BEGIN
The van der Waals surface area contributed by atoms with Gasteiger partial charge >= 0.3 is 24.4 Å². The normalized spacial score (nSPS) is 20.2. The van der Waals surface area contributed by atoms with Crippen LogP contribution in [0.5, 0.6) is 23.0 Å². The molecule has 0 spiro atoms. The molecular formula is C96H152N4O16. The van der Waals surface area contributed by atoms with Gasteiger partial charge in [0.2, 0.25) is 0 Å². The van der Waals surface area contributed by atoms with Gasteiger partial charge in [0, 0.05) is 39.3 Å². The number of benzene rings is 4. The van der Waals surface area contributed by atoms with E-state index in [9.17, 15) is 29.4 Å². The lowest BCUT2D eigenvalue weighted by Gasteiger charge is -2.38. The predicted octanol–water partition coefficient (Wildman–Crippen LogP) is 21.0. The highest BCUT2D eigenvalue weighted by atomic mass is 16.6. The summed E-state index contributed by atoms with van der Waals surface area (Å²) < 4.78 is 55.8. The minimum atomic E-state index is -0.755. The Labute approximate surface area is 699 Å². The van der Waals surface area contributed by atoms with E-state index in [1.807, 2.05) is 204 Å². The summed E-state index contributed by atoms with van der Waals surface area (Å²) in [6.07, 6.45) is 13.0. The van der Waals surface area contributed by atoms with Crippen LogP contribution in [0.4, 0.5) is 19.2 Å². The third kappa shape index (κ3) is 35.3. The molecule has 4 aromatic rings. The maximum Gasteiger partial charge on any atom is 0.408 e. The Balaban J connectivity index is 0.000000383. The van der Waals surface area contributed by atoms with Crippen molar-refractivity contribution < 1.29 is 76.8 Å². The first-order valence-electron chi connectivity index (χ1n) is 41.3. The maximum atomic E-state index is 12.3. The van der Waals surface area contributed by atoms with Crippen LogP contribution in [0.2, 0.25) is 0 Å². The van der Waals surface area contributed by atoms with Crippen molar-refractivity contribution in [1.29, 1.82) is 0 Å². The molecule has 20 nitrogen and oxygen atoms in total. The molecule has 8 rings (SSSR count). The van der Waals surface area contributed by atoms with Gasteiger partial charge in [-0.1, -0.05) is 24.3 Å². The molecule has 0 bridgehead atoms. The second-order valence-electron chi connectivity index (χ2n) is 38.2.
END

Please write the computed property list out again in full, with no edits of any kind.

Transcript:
The van der Waals surface area contributed by atoms with Gasteiger partial charge >= 0.3 is 24.4 Å². The normalized spacial score (nSPS) is 20.2. The van der Waals surface area contributed by atoms with Crippen LogP contribution in [0.5, 0.6) is 23.0 Å². The molecule has 0 spiro atoms. The molecular formula is C96H152N4O16. The van der Waals surface area contributed by atoms with Gasteiger partial charge in [0.2, 0.25) is 0 Å². The van der Waals surface area contributed by atoms with Gasteiger partial charge in [0, 0.05) is 39.3 Å². The number of benzene rings is 4. The van der Waals surface area contributed by atoms with E-state index in [9.17, 15) is 29.4 Å². The lowest BCUT2D eigenvalue weighted by Gasteiger charge is -2.38. The predicted octanol–water partition coefficient (Wildman–Crippen LogP) is 21.0. The highest BCUT2D eigenvalue weighted by atomic mass is 16.6. The summed E-state index contributed by atoms with van der Waals surface area (Å²) < 4.78 is 55.8. The minimum atomic E-state index is -0.755. The Labute approximate surface area is 699 Å². The van der Waals surface area contributed by atoms with E-state index in [1.807, 2.05) is 204 Å². The summed E-state index contributed by atoms with van der Waals surface area (Å²) in [6.07, 6.45) is 13.0. The van der Waals surface area contributed by atoms with Crippen LogP contribution in [0.4, 0.5) is 19.2 Å². The third kappa shape index (κ3) is 35.3. The molecule has 4 aromatic rings. The maximum Gasteiger partial charge on any atom is 0.408 e. The Balaban J connectivity index is 0.000000383. The van der Waals surface area contributed by atoms with Crippen molar-refractivity contribution < 1.29 is 76.8 Å². The first-order valence-electron chi connectivity index (χ1n) is 41.3. The maximum atomic E-state index is 12.3. The van der Waals surface area contributed by atoms with Crippen LogP contribution in [0.2, 0.25) is 0 Å². The van der Waals surface area contributed by atoms with Crippen molar-refractivity contribution in [1.29, 1.82) is 0 Å². The molecule has 20 nitrogen and oxygen atoms in total. The molecule has 8 rings (SSSR count). The van der Waals surface area contributed by atoms with Gasteiger partial charge in [-0.1, -0.05) is 24.3 Å². The molecule has 0 bridgehead atoms. The second-order valence-electron chi connectivity index (χ2n) is 38.2.